Magazine of Fantasy & Science Fiction: December 2005
Rating: No Rating
So I’m going to try and mix it up: a novel, a mag. I’ll do this till I get through my back issues and then actually read the magazines as I get them.
by Delia Sherman
This is a cute story, but it really didn’t catch my interest. It’s a fantasy blended with magical realism that didn’t quite work for me, cause while the sudden appearance of the house startled people, it really wasn’t made a big deal of. Granted, it’s probably because the owners were witches and could charm people, but still. And while it was cute that the mom and daughter ended up being closet witches, I didn’t like the sense of it suddenly being sprung on our narrator. She recognized her daughter was different, but in terms of herself, the little clues weren’t enough. I didn’t think she was special, just that she had a green thumb.
But it wasn’t badly written. It just wasn’t my taste, and it was unpredictable in a way that wasn’t satisfying for me.
“Poppies by Moonlight”
by Sydney J. Van Scyoc
I can’t say I was too impressed with this piece. The writing was fine, but the characters felt distant, despite the fact the main character did come to a realization and make a decision about her life in the end. And I did like the paranormal element of this piece. Kind of neat, though it reminded me of a more spiritual version of a story a friend of mine wrote. Ultimately, though, this story was tough to get into and I wanted more from the relationships than I actually got.
“An Incident at the Luncheon of the Boating Party”
by Allen Steele
I was quite excited to read something non-Coyote related by Allen Steele, and this is a cute little story. I can’t say I cared too much for the first-person POV, though, nor the little opening, despite the fact it is a hook. But I figured out quickly that our narrator would end up in a painting; however, I liked how the situation played out. If you’re going to go back to change the timeline, getting immortalized in a famous work of art is definitely the way to go.
However, the title of this story? Totally bland. The tone of it doesn’t even fit the story. Alas. He must’ve been in Coyote mode when he wrote this.
by Robert Reed
A cute story up until the very end, with the final swimming scene. I guess the protagonist died? I think the best part of the story was the daughter setting her father straight for “selling out” with his latest book, and the proposal for the next book was wonderfully biting. Still though, that ending…kinda weird, kind of off. Unless the whole “The Cure” experience was a life after death hallucination, I’m still scratching my head. Hell, I’m scratching my head anyway, even if it was a life-after death hallucination, cause if that was the case, what’s the point?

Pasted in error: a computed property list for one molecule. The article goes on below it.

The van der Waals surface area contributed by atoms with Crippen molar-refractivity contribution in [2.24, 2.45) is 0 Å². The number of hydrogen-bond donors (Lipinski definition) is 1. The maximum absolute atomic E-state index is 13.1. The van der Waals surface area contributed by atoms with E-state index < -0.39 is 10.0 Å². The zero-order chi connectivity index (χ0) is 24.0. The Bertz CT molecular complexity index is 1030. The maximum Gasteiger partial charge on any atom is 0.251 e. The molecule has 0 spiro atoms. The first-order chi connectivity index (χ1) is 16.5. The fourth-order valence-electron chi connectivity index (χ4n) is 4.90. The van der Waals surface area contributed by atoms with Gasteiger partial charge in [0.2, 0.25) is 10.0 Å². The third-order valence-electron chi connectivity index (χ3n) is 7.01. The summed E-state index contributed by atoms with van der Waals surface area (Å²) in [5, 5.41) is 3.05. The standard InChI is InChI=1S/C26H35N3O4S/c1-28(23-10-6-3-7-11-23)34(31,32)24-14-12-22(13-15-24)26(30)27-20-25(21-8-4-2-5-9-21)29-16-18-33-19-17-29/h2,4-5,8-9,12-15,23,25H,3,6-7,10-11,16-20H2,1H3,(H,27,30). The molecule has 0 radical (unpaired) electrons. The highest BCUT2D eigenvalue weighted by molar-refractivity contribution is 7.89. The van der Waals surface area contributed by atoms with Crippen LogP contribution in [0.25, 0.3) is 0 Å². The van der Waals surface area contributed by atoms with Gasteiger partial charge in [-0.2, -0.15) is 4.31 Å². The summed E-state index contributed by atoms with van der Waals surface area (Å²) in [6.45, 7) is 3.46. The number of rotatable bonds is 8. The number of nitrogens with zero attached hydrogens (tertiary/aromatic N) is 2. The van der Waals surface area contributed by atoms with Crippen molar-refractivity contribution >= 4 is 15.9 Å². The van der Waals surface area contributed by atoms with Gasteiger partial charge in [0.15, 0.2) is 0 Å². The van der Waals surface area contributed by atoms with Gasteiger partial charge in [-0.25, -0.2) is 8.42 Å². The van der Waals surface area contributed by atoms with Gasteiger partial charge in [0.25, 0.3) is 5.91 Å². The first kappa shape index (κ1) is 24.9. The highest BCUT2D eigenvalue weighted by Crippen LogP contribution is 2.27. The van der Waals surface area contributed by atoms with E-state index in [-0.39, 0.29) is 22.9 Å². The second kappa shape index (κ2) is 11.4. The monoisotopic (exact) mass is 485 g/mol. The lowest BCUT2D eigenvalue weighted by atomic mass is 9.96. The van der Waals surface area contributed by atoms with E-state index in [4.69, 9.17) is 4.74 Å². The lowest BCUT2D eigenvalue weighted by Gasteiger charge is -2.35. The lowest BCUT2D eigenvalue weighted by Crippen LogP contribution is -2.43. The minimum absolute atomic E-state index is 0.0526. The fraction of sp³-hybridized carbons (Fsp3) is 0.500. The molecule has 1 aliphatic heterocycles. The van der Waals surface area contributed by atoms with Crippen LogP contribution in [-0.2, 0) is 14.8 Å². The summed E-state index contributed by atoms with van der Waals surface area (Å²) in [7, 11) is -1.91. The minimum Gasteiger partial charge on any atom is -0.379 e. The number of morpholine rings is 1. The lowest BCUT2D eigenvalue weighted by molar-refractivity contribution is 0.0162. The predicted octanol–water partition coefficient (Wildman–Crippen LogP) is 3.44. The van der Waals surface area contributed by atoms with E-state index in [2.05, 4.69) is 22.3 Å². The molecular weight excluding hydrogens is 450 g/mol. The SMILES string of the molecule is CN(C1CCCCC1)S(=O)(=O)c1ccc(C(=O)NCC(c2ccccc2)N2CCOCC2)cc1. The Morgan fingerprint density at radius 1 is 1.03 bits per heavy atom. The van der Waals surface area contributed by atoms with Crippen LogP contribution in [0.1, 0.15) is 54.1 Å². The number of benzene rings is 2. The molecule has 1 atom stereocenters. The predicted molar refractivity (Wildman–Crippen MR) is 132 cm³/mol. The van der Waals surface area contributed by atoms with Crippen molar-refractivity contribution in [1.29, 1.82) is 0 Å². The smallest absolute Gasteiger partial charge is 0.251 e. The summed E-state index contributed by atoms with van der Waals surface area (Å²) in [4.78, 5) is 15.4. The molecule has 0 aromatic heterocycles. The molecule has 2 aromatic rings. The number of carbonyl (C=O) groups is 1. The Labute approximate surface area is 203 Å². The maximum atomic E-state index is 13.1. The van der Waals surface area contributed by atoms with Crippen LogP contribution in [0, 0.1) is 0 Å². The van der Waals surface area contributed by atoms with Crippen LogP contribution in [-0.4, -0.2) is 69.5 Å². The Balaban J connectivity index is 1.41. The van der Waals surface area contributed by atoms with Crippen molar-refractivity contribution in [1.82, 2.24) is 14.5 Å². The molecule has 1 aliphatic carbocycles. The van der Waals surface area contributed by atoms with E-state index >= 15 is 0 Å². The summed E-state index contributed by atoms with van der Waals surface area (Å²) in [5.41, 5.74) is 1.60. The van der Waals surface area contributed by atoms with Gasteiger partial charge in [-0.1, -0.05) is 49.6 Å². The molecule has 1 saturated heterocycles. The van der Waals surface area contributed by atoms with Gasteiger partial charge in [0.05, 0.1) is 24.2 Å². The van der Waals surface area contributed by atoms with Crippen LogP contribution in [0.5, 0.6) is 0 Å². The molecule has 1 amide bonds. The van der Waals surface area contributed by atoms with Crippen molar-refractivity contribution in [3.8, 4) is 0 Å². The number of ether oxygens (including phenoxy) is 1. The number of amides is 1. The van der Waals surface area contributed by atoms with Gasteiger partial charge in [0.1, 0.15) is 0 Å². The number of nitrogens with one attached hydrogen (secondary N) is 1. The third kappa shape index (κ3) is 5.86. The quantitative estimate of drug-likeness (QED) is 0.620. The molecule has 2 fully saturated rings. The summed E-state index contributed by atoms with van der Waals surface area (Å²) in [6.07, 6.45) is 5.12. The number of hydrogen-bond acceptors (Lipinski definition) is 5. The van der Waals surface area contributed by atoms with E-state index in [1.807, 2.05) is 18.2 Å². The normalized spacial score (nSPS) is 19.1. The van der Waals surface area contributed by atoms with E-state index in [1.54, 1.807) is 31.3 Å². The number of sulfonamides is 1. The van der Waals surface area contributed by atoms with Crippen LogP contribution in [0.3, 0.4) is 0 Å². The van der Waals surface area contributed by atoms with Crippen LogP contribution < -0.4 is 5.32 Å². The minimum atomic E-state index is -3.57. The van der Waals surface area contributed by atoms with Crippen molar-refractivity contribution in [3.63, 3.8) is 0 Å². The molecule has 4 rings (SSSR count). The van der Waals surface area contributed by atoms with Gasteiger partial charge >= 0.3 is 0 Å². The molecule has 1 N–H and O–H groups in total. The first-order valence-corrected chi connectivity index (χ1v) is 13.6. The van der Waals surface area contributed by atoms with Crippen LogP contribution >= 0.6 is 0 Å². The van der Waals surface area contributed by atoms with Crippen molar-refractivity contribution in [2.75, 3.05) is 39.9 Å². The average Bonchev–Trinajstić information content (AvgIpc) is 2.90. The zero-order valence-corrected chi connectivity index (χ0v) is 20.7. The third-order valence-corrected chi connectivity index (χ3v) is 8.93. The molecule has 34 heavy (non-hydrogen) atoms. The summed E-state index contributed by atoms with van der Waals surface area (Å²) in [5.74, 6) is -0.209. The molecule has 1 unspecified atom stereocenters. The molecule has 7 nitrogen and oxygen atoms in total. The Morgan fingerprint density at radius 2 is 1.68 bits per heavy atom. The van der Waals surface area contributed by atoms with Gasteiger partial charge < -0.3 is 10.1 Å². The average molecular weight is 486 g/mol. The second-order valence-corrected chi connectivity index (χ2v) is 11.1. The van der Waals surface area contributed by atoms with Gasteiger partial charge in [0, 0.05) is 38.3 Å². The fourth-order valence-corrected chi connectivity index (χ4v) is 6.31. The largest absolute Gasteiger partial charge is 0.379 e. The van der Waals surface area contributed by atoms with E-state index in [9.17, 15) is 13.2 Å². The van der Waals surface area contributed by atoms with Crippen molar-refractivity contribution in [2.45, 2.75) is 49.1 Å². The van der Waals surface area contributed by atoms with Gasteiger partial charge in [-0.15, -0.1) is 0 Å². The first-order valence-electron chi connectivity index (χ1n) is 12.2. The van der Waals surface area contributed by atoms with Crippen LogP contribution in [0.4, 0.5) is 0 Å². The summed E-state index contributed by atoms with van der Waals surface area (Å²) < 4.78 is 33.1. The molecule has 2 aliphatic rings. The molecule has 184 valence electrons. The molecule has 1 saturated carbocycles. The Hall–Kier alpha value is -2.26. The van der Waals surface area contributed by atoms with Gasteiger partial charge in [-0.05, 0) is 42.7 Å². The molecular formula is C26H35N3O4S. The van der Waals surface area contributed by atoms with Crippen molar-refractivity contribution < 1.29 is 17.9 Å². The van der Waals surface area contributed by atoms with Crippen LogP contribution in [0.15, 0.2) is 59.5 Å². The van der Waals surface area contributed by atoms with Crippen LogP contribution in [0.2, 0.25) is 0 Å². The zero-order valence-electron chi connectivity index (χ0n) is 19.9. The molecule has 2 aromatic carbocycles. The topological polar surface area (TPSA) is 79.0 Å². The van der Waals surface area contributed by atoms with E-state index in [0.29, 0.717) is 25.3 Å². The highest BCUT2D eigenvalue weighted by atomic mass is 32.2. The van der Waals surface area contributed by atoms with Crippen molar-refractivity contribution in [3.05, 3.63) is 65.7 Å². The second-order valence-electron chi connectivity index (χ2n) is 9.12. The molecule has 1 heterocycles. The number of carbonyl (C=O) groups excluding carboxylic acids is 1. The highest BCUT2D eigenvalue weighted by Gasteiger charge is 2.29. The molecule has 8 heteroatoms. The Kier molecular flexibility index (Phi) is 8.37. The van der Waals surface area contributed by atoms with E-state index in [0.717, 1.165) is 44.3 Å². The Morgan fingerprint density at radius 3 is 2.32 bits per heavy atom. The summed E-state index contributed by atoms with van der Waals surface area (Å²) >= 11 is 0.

“When the Great Days Came”
by Gardner Dozois
This is an interesting piece: told from the point of view of a rat, we get an omniscient narrative of a rat’s life in the city. Heavy focus on setting, and no silly details of giving the rat a human name or human thoughts or adding a fantastic plot. In fact, I was just getting to the end of the story, wondering how in the WORLD it was speculative fiction (being from the POV of a rat does not count, for me), when the needed ingredient landed on the last page, giving the reader plenty of food for thought. So it was a good story, but I’d almost more interested in the society that evolves out of this ending.
“The Last Akialoa”
by Alan Dean Foster
As warned, this particular story wasn’t speculative fiction. It had a grand setting and focused on an professor, a grad student, and a guide in search of the rumored-to-be-extinct bird, the Akialoa. It’s one of those settings natives are afraid of, where people disappear and are never found again, that sort of thing.
It’s an okay story. I’ve never really been fond of Foster’s work, but he doesn’t do omniscient POV too badly, for those of you interested in that. Other than that, there’s not much to say. A particular line reminded me of the television show LOST, and there’s lots of description about the Hawaiian island setting.
by Ron Goulart
This is supposed to be a funny story about a husband/wife detective team who’s investigating a missing FDA agent and figuring out what’s causing the Mad Dog disease plague. Unfortunately, even knowing it was humor, the cheese was so think it was hard to enjoy. These characters have made appearances in novels from the 70s and 80s, so maybe people familiar with said characters will enjoy the style and the style far more than me. But I know I was bored, and despite the intended humor, the info-dumping and telling and implausibility of these two detectives knowing EVERYTHING before they got the case grated on my nerves.
“The Last Ten Years in the Life of Hero Kai”
by Geoff Ryman
This story definitely has a grand sense of mythological wonder about it, but it was not a story that appealed to me. A few bit of modernisms threw me out of the story, and it took me a while to really grasp the rules of the story and what was going on. It wasn’t necessarily bad, but it didn’t catch my interest either.
My Rating: No Rating
This issue was a bit of a bomb for me. In truth, I only enjoyed 2/8 stories–Steele’s and Dozois’. Alas. But it was bound to happen, so I’ll just keep reading on.